author = "Juliano, {Rudy L.} and Oxford, {Gerry S.}",
year = "2001",
language = "English (US)",
volume = "76",
pages = "1005--1012",
journal = "Academic Medicine",
issn = "1040-2446",
publisher = "Lippincott Williams and Wilkins",
number = "10",

}

TY - JOUR

T1 - Critical issues in PhD training for biomedical scientists

AU - Juliano, Rudy L.

AU - Oxford, Gerry S.

PY - 2001

Y1 - 2001

N2 - The rapidly changing world of modern biomedical research is raising important new issues for traditional PhD training programs and is creating concern among young PhD scientists about their futures. Specifically, the United States is producing substantially more biomedical PhDs than can be accommodated in professional positions that truly require the PhD as a credential. The "surplus" PhD population is being relegated to poorly paid, unstable, and increasingly unsatisfying jobs. In addition, many current graduate and postdoctoral training programs may not be adequately preparing young scientists for the more complex, more quantitative biological science of the future. Finally, many current graduate training programs are not attracting a sufficient portion of the most talented young people in the nation. To ameliorate these problems in the training and early career paths of basic biomedical scientists, the authors make specific recommendations, such as urging (1) that graduate trainees should be supported exclusively by competitive individual fellowships, training grants, or institutional funds and not by RO1s or similar research awards; (2) that graduate and postdoctoral stipends be increased so that they provide a reasonable living wage; and (3) that research-intensive academic institutions create a career path for biomedical PhDs other than that designed for the traditional tenure-track, grant-funded principal investigator and faculty member. They conclude that it is in the interest of faculty and institutions to make these and other drastic changes because the current system is both inherently unfair and self-destructive.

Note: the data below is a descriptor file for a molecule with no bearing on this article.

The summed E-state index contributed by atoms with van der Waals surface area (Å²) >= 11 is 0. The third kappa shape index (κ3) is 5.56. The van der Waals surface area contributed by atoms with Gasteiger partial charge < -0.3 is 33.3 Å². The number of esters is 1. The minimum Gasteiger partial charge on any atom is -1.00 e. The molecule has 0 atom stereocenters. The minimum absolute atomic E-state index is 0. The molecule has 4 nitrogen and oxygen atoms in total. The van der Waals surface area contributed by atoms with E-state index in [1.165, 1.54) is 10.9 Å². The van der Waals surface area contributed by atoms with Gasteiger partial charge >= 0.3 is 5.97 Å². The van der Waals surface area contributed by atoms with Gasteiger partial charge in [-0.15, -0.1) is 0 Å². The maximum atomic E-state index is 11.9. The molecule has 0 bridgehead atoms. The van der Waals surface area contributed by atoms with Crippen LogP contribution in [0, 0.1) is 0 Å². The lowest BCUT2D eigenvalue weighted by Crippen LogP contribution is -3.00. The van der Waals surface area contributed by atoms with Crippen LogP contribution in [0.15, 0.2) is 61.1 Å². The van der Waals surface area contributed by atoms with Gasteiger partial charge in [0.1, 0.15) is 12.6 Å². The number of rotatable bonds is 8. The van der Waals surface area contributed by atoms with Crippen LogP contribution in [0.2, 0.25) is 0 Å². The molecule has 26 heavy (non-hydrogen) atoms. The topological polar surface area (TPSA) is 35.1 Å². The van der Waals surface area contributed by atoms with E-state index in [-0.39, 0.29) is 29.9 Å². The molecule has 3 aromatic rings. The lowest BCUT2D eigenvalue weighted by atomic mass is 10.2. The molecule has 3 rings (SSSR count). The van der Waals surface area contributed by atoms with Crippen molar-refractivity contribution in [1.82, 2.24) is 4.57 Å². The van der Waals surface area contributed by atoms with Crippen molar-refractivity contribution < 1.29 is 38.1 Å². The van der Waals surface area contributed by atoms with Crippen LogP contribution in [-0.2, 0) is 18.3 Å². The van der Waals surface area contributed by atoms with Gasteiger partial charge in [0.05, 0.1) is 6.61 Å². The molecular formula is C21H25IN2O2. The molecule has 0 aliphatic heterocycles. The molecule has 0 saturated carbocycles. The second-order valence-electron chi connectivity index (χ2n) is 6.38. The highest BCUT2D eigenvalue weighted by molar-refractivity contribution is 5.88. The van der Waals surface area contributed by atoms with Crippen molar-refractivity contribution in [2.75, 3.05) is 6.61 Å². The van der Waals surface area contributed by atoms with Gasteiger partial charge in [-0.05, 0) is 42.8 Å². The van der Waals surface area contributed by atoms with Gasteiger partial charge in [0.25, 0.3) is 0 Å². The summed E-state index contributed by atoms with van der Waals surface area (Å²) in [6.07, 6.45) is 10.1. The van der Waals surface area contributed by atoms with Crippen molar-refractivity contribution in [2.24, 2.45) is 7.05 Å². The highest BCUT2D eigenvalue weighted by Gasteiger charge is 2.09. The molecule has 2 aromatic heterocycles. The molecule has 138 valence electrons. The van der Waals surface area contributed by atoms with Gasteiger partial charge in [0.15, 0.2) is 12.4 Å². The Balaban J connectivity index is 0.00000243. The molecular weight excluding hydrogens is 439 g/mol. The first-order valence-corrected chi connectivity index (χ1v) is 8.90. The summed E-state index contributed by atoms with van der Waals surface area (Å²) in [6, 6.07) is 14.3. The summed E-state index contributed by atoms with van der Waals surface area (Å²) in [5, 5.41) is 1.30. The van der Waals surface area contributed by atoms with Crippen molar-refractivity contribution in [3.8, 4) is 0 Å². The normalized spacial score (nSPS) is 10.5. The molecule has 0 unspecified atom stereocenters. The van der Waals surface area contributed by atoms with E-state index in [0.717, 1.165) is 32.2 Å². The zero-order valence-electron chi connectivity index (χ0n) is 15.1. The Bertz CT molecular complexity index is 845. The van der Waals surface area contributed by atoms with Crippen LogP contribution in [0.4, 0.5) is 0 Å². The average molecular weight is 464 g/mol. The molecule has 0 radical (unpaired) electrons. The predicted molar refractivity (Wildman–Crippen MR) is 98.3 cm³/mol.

AB - The rapidly changing world of modern biomedical research is raising important new issues for traditional PhD training programs and is creating concern among young PhD scientists about their futures. Specifically, the United States is producing substantially more biomedical PhDs than can be accommodated in professional positions that truly require the PhD as a credential. The "surplus" PhD population is being relegated to poorly paid, unstable, and increasingly unsatisfying jobs. In addition, many current graduate and postdoctoral training programs may not be adequately preparing young scientists for the more complex, more quantitative biological science of the future. Finally, many current graduate training programs are not attracting a sufficient portion of the most talented young people in the nation. To ameliorate these problems in the training and early career paths of basic biomedical scientists, the authors make specific recommendations, such as urging (1) that graduate trainees should be supported exclusively by competitive individual fellowships, training grants, or institutional funds and not by RO1s or similar research awards; (2) that graduate and postdoctoral stipends be increased so that they provide a reasonable living wage; and (3) that research-intensive academic institutions create a career path for biomedical PhDs other than that designed for the traditional tenure-track, grant-funded principal investigator and faculty member. They conclude that it is in the interest of faculty and institutions to make these and other drastic changes because the current system is both inherently unfair and self-destructive.

UR - http://www.scopus.com/inward/record.url?scp=0034792799&partnerID=8YFLogxK

UR - http://www.scopus.com/inward/citedby.url?scp=0034792799&partnerID=8YFLogxK

M3 - Article

C2 - 11597839

AN - SCOPUS:0034792799

VL - 76

SP - 1005

EP - 1012

JO - Academic Medicine

JF - Academic Medicine

SN - 1040-2446

IS - 10

ER -